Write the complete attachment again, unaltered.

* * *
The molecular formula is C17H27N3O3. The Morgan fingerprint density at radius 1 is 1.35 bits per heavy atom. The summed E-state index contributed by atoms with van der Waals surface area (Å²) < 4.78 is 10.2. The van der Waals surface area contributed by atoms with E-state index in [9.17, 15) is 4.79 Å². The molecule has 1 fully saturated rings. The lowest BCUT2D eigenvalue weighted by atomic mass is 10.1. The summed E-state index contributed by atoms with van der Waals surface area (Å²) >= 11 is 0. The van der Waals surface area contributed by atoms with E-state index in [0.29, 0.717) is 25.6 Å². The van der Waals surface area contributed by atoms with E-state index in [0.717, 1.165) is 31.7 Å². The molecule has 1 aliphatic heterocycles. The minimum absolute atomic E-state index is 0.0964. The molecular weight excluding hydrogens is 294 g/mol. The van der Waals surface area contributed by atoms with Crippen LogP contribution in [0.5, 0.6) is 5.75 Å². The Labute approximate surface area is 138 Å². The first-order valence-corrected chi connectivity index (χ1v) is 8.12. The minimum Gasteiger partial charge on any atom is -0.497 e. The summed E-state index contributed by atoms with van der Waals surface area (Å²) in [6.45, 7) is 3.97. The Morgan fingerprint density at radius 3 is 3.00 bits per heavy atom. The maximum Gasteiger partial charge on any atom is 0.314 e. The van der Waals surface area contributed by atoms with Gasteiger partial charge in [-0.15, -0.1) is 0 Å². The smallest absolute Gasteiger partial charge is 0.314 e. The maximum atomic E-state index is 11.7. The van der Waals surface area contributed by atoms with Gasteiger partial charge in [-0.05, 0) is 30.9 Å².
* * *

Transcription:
The molecular formula is C17H27N3O3. The Morgan fingerprint density at radius 1 is 1.35 bits per heavy atom. The summed E-state index contributed by atoms with van der Waals surface area (Å²) < 4.78 is 10.2. The van der Waals surface area contributed by atoms with E-state index in [9.17, 15) is 4.79 Å². The molecule has 1 fully saturated rings. The lowest BCUT2D eigenvalue weighted by atomic mass is 10.1. The summed E-state index contributed by atoms with van der Waals surface area (Å²) >= 11 is 0. The van der Waals surface area contributed by atoms with E-state index in [0.29, 0.717) is 25.6 Å². The van der Waals surface area contributed by atoms with E-state index in [0.717, 1.165) is 31.7 Å². The molecule has 1 aliphatic heterocycles. The minimum absolute atomic E-state index is 0.0964. The molecular weight excluding hydrogens is 294 g/mol. The van der Waals surface area contributed by atoms with Crippen LogP contribution in [0.5, 0.6) is 5.75 Å². The Labute approximate surface area is 138 Å². The first-order valence-corrected chi connectivity index (χ1v) is 8.12. The minimum Gasteiger partial charge on any atom is -0.497 e. The summed E-state index contributed by atoms with van der Waals surface area (Å²) in [6.45, 7) is 3.97. The Morgan fingerprint density at radius 3 is 3.00 bits per heavy atom. The maximum Gasteiger partial charge on any atom is 0.314 e. The van der Waals surface area contributed by atoms with Gasteiger partial charge in [-0.15, -0.1) is 0 Å². The smallest absolute Gasteiger partial charge is 0.314 e. The maximum atomic E-state index is 11.7. The van der Waals surface area contributed by atoms with Gasteiger partial charge in [-0.05, 0) is 30.9 Å².